By Daoud Kuttab for Arab News
- This Christmas, visitors to the purported birthplace of Jesus Christ can encounter details uncovered for the first time in centuries
- A baptismal font, a glass lantern and a mosaic of an angel are just some of the surprise discoveries made during repairs
AMMAN: Years of meticulous restoration work at the Church of the Nativity in the West Bank city of Bethlehem have uncovered a precious trove of previously undiscovered artworks, relics and artifacts dating back centuries.
Christians believe Jesus Christ was born at the site where the church now stands — an event that is celebrated every year on Dec. 25. As such, Bethlehem and the church itself are considered places of pilgrimage by Christians the world over.
The COVID-19 pandemic may have reduced the long lines of pilgrims and tourists to a trickle over the past two years, but those fortunate enough to attend will have noticed significant changes at the site since renovations began.
Inscribed on the UNESCO World Heritage List in 2012, a church was first completed at the site in 339. The edifice that replaced it after a fire in the sixth century retains elaborate floor mosaics from the original building.
Thanks to several years of sensitive restoration work, many hidden details have been revealed for the first time in centuries, including original stonework, detailed ornamentation and precious objects lost to time.
Renovation work began in 2013 after a generous donation from Palestinian philanthropist Said Khoury, who during a visit noticed that rainwater was seeping into the church through its deteriorating roof.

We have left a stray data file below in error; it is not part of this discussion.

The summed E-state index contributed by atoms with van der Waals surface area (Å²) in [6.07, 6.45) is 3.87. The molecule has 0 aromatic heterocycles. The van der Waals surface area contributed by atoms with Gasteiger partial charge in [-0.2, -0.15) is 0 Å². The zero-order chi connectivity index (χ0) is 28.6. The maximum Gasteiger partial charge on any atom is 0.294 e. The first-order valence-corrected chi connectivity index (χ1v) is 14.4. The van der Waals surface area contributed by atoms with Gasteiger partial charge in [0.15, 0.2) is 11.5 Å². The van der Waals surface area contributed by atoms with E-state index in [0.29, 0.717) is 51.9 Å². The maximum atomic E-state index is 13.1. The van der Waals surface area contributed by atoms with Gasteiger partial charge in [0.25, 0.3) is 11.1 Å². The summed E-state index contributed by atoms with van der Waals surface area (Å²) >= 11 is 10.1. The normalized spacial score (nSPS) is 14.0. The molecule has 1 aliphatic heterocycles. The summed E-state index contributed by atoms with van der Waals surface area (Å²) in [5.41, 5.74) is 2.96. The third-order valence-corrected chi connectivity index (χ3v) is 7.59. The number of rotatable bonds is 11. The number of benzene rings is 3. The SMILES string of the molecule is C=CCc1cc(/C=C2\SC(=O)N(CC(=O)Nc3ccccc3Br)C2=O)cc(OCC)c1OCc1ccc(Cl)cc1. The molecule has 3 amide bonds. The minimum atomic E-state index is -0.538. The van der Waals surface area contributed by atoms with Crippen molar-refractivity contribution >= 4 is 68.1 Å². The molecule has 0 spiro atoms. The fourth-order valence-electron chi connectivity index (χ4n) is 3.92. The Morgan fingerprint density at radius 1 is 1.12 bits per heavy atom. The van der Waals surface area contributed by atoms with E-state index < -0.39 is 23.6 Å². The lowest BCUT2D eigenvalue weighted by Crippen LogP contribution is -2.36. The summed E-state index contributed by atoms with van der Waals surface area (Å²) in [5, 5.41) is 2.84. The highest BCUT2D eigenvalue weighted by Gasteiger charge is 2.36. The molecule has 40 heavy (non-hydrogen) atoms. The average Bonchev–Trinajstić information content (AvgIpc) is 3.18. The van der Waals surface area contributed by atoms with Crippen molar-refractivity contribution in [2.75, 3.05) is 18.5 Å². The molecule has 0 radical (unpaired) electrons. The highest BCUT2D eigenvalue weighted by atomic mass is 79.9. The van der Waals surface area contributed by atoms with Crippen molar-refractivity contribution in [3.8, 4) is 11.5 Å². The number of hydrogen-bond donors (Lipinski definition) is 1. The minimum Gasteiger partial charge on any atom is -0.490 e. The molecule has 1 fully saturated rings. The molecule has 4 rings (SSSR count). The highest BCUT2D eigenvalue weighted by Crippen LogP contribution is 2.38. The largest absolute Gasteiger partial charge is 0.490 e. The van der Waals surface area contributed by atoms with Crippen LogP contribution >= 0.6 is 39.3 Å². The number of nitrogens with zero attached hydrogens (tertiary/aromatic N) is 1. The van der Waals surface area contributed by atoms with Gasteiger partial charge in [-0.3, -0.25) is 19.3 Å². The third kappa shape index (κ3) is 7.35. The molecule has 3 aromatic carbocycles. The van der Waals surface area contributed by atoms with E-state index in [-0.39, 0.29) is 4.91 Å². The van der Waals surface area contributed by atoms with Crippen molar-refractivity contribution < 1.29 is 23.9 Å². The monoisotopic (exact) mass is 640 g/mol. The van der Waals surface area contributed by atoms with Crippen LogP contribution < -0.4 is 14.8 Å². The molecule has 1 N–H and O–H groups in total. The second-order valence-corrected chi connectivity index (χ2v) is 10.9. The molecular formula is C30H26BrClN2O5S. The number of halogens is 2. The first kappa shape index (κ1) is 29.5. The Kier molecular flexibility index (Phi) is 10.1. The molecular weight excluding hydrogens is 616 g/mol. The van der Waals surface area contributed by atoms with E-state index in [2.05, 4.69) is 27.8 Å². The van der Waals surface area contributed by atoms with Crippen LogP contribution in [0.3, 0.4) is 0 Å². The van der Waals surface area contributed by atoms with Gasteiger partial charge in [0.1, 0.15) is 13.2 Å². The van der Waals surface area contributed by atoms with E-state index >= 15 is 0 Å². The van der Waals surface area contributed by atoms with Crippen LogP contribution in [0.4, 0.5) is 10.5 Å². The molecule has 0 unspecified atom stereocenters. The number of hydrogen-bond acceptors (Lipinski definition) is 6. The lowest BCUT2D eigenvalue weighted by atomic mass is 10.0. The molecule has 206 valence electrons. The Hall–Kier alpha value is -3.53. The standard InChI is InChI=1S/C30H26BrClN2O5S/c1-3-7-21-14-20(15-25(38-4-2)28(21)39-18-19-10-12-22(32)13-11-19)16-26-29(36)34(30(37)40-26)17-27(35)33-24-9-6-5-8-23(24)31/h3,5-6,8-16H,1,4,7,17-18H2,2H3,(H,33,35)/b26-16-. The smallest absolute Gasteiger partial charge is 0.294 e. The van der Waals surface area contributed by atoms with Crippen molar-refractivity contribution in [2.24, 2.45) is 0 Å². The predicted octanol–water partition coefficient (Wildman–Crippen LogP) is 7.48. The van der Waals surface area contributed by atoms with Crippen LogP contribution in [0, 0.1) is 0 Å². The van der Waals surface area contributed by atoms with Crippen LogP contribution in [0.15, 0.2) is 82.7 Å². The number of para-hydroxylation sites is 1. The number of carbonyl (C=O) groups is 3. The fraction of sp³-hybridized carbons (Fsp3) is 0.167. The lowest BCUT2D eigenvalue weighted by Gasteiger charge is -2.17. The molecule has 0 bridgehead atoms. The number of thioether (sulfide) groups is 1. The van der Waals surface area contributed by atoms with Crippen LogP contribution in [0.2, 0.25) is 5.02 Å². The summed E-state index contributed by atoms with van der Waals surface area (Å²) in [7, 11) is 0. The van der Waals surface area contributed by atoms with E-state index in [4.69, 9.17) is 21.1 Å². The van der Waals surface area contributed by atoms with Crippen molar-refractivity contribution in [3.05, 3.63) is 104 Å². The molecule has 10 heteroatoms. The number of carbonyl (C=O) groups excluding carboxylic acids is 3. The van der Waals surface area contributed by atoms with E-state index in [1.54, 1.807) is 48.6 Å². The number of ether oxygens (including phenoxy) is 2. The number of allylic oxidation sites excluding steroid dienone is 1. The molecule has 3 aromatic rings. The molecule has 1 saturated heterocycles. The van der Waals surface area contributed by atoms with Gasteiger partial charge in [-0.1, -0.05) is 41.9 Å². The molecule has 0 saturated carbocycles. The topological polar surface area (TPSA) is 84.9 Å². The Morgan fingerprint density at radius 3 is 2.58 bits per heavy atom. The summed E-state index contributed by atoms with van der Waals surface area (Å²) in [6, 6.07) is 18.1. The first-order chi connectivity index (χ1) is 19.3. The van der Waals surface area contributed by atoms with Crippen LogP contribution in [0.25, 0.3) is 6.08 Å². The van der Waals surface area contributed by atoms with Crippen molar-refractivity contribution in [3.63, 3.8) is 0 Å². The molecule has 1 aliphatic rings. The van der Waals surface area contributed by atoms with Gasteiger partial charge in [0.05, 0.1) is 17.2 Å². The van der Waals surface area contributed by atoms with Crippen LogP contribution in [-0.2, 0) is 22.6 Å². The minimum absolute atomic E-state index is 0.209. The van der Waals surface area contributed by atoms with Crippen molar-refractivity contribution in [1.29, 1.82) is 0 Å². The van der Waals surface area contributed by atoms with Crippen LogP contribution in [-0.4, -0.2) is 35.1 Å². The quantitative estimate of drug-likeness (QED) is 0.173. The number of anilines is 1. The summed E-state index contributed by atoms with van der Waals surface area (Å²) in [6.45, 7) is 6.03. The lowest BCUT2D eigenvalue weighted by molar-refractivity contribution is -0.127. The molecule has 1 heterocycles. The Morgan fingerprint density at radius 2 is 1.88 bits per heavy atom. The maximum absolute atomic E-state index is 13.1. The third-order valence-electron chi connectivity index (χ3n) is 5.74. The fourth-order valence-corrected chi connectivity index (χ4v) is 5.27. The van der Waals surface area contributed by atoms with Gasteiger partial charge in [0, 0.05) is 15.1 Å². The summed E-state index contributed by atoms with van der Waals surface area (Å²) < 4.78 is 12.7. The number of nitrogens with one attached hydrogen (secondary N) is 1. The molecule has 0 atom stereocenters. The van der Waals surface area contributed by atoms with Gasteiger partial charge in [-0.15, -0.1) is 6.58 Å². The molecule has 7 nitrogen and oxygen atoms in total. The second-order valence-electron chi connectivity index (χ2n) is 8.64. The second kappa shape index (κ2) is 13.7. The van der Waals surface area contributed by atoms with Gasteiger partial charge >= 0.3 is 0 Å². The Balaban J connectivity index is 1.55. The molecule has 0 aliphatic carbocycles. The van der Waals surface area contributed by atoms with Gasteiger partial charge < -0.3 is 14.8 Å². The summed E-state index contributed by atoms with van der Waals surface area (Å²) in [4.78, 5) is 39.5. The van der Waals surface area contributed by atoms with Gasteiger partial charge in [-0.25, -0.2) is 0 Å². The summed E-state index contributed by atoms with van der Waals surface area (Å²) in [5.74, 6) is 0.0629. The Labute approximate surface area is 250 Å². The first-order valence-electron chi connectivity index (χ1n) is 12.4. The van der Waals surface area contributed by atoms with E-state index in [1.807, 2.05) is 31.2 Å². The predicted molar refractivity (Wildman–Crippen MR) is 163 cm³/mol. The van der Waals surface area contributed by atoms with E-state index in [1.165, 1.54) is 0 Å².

Determined to do something to protect the site, Khoury, then chairman of the Athens-based Consolidated Contractors Company (CCC), met with Palestinian President Mahmoud Abbas to discuss the matter and donated half a million dollars to kick-start the restoration.
The Presidential Committee for the Restoration of the Church of Nativity was established and, before long, donations to support the renovation were flooding in from around the world.
An international tender was made with the help of CCC to ensure the renovation work was carried out to the highest standards in order to protect the church’s World Heritage status.
“The Italian firm that won the tender, Piacenti, are expert restorers for three generations and they carried out the work according to the specifications that were dictated by UNESCO,” Mazen Karam, CEO of the Bethlehem Development Foundation, told Arab News.
Karam and his foundation colleagues, who raise funds and supervise the renovation work, are thrilled with the number of new discoveries that have been made over the course of the restoration. These included a beautiful, hand-crafted glass lamp.
The restoration team also discovered a baptismal font hidden under a layer of marble, and uncovered an angel on the northern wall of the basilica, which had been covered with plaster.
“The angel is just one of the many surprise discoveries that we have seen in the church once the renovation process began,” said Karam.
Another big surprise was the discovery of the building’s original door, now faithfully restored, which is believed to have been gifted to the church by an Armenian king.
Tour guides encourage visitors to see the church after dark from the direction of Manger Square to experience the full effect of the new lighting installed among its restored walls.
On entering the church, visitors pass through the Door of Humility — a stone entrance that was deliberately built with a low ceiling that forces worshippers to bow in reverence.
Once inside, visitors can fully appreciate the tireless effort that has gone into restoring the lofty ceilings, pillars, walls and paintings.
Perhaps most importantly, the restoration has halted the scourge of rain damage. The last time the roof underwent major repairs was in 1480 during the Mamluk period. “Now we can say with confidence that the ceiling will be good for another 1,000 years,” Karam said.
During the repairs, the whole roof was covered with 1,625 square meters of new lead sheeting and around 8 percent of its wooden trusses replaced with ancient wood brought from Italy, reinforced with steel connectors to protect the basilica from seismic activity.
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